Karen Aroesty of the Anti-Defamation League leads a diversity awareness training for police cadets.
Nancy Fowler

A year of unrest and turmoil has yielded the beginnings of change in St. Louis — along with a whole lot of questions.

How do we untangle the deep, gnarly roots of racism? What is this thing called privilege? How do people of different races talk to each other about this stuff?

Local organizations that help people think through these issues report a significant increase in requests for diversity training since the Aug. 9 shooting death of Michael Brown by a Ferguson police officer.

Tear gas was used in Ferguson. Nov. 24 2014
Willis Ryder Arnold | St. Louis Public Radio

The four regional law enforcement agencies that responded to the events in Ferguson last year in the first 17 days after Michael Brown’s death lacked protocols, consistent training and policing philosophies, according to a draft summary of a Justice Department report.

Ferguson protest 3/12/2015
Lawrence Bryant | St. Louis American

African Americans who live near where Michael Brown was shot showed a sharp decrease in how much they trust police and believe in their legitimacy in the weeks after Brown’s death, according to a survey by a criminologist at Southern Illinois University-Carbondale.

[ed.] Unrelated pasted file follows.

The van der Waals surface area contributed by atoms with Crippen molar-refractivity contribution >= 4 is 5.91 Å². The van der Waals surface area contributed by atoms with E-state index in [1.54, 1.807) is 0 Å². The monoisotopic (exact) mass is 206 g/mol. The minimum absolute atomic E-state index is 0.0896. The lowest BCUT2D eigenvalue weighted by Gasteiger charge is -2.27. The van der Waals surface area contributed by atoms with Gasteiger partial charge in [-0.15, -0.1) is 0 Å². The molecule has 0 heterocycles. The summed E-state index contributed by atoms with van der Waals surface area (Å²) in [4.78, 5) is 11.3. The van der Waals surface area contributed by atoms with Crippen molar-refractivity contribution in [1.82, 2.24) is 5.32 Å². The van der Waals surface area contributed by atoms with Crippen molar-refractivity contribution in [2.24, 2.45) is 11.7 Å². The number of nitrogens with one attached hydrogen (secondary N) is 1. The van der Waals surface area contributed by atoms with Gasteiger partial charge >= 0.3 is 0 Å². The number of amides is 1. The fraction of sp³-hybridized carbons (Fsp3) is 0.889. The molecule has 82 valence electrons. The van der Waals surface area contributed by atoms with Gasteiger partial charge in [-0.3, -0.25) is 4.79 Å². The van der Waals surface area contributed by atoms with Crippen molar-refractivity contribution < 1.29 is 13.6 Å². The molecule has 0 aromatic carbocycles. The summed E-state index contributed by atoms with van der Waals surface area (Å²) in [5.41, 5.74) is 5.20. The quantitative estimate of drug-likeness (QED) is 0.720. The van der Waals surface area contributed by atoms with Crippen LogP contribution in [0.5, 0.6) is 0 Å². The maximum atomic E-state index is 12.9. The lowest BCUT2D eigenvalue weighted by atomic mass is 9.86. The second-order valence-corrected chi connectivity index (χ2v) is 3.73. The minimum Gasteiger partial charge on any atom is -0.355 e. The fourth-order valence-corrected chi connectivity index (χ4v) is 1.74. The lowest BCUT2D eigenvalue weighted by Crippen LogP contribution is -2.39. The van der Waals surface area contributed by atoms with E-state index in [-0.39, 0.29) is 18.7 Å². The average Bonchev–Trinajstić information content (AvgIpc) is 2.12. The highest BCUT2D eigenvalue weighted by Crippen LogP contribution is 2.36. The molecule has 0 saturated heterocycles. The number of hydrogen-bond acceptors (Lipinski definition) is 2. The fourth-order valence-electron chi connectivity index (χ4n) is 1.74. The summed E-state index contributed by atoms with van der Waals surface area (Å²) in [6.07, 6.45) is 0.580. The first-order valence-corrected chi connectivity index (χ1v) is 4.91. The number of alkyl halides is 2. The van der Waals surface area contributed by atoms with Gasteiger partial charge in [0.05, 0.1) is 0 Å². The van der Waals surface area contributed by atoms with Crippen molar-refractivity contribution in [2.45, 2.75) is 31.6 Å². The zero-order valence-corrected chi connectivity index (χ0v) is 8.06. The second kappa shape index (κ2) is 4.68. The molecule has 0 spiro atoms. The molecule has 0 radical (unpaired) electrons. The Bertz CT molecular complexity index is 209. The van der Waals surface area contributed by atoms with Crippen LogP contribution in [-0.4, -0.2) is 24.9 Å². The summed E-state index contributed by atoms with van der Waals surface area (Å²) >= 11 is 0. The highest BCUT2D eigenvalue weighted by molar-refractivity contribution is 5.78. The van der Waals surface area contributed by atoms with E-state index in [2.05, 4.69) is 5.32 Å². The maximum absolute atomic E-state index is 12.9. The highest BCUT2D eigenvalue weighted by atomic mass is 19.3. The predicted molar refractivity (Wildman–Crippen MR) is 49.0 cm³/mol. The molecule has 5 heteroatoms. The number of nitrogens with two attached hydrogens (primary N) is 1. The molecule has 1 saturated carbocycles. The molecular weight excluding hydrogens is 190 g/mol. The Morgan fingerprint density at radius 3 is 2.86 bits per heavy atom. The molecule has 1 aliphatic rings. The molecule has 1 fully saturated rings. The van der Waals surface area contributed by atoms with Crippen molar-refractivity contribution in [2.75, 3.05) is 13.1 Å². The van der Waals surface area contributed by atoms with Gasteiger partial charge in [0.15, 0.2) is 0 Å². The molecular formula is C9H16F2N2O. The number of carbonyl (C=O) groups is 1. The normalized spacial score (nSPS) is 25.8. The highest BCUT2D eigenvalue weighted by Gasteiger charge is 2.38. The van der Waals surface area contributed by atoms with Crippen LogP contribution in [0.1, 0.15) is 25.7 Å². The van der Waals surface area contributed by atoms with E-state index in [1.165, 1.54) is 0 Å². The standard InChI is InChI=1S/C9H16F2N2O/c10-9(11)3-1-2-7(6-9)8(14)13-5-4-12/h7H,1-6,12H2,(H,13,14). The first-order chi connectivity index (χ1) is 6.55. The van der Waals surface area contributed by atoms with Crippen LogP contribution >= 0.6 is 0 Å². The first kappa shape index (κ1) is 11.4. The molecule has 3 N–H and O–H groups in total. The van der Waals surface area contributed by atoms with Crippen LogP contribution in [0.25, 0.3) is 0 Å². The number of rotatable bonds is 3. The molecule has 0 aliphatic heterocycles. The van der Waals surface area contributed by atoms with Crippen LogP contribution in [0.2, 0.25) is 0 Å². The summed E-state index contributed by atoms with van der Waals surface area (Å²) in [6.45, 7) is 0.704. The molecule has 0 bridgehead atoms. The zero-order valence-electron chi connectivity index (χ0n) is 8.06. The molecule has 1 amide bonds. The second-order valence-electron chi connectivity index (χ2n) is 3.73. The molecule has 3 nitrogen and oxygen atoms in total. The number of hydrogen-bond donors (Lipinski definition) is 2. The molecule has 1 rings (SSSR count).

Meanwhile, white residents who live near the shooting showed no decrease in support for police. In fact, there was a slight uptick in how much they trust police.

Susannah Lohr | St. Louis Public Radio

On this episode of We Live Here we introduce you to four police officers who discuss not only what life is like during the day-to-day grind of work, but also the question of whether or not race makes a difference for African-American officers in majority white police departments.

The reason we are presenting the police perspective to you is that we feel it's a point of view that hasn't received enough attention. And that's not just our idea.

Photo of police car
Jason Rojas | Flickr

Do police do enough to de-escalate encounters with people who may be mentally ill? Why do police use guns against a person with possible mental health issues who is armed with only a knife?